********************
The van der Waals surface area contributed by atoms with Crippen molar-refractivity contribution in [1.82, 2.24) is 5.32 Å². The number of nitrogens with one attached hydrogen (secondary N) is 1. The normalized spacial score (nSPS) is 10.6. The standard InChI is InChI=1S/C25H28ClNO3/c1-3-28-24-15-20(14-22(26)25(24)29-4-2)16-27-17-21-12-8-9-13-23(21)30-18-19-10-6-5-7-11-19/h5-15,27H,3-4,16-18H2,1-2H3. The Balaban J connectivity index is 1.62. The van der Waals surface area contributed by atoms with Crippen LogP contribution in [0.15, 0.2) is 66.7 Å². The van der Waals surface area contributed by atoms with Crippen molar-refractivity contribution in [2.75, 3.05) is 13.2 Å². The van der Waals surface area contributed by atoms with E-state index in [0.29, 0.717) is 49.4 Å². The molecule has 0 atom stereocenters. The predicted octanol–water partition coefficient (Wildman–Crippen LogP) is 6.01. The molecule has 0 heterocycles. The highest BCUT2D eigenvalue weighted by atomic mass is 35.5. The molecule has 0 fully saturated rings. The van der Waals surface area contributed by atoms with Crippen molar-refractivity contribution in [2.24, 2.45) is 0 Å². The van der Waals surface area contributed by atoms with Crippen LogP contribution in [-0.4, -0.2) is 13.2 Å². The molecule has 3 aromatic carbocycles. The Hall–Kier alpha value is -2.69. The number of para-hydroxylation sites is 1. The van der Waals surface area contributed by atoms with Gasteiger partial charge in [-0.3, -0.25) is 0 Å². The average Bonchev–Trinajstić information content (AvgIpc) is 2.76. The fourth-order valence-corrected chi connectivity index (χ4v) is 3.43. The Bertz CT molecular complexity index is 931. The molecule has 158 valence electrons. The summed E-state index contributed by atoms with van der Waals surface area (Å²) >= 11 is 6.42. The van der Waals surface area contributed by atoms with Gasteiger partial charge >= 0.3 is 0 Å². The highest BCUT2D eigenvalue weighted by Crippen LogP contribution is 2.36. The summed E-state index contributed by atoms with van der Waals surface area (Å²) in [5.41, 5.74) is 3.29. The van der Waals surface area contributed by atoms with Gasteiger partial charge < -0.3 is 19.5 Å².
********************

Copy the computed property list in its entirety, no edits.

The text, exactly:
The van der Waals surface area contributed by atoms with Crippen molar-refractivity contribution in [1.82, 2.24) is 5.32 Å². The number of nitrogens with one attached hydrogen (secondary N) is 1. The normalized spacial score (nSPS) is 10.6. The standard InChI is InChI=1S/C25H28ClNO3/c1-3-28-24-15-20(14-22(26)25(24)29-4-2)16-27-17-21-12-8-9-13-23(21)30-18-19-10-6-5-7-11-19/h5-15,27H,3-4,16-18H2,1-2H3. The Balaban J connectivity index is 1.62. The van der Waals surface area contributed by atoms with Crippen LogP contribution in [0.15, 0.2) is 66.7 Å². The van der Waals surface area contributed by atoms with Crippen molar-refractivity contribution in [2.75, 3.05) is 13.2 Å². The van der Waals surface area contributed by atoms with E-state index in [0.29, 0.717) is 49.4 Å². The molecule has 0 atom stereocenters. The predicted octanol–water partition coefficient (Wildman–Crippen LogP) is 6.01. The molecule has 0 heterocycles. The highest BCUT2D eigenvalue weighted by atomic mass is 35.5. The molecule has 0 fully saturated rings. The van der Waals surface area contributed by atoms with Crippen molar-refractivity contribution in [2.24, 2.45) is 0 Å². The van der Waals surface area contributed by atoms with Crippen LogP contribution in [-0.4, -0.2) is 13.2 Å². The molecule has 3 aromatic carbocycles. The Hall–Kier alpha value is -2.69. The number of para-hydroxylation sites is 1. The van der Waals surface area contributed by atoms with Gasteiger partial charge in [-0.3, -0.25) is 0 Å². The average Bonchev–Trinajstić information content (AvgIpc) is 2.76. The fourth-order valence-corrected chi connectivity index (χ4v) is 3.43. The Bertz CT molecular complexity index is 931. The molecule has 158 valence electrons. The summed E-state index contributed by atoms with van der Waals surface area (Å²) >= 11 is 6.42. The van der Waals surface area contributed by atoms with Gasteiger partial charge >= 0.3 is 0 Å². The highest BCUT2D eigenvalue weighted by Crippen LogP contribution is 2.36. The summed E-state index contributed by atoms with van der Waals surface area (Å²) in [5.41, 5.74) is 3.29. The van der Waals surface area contributed by atoms with Gasteiger partial charge < -0.3 is 19.5 Å².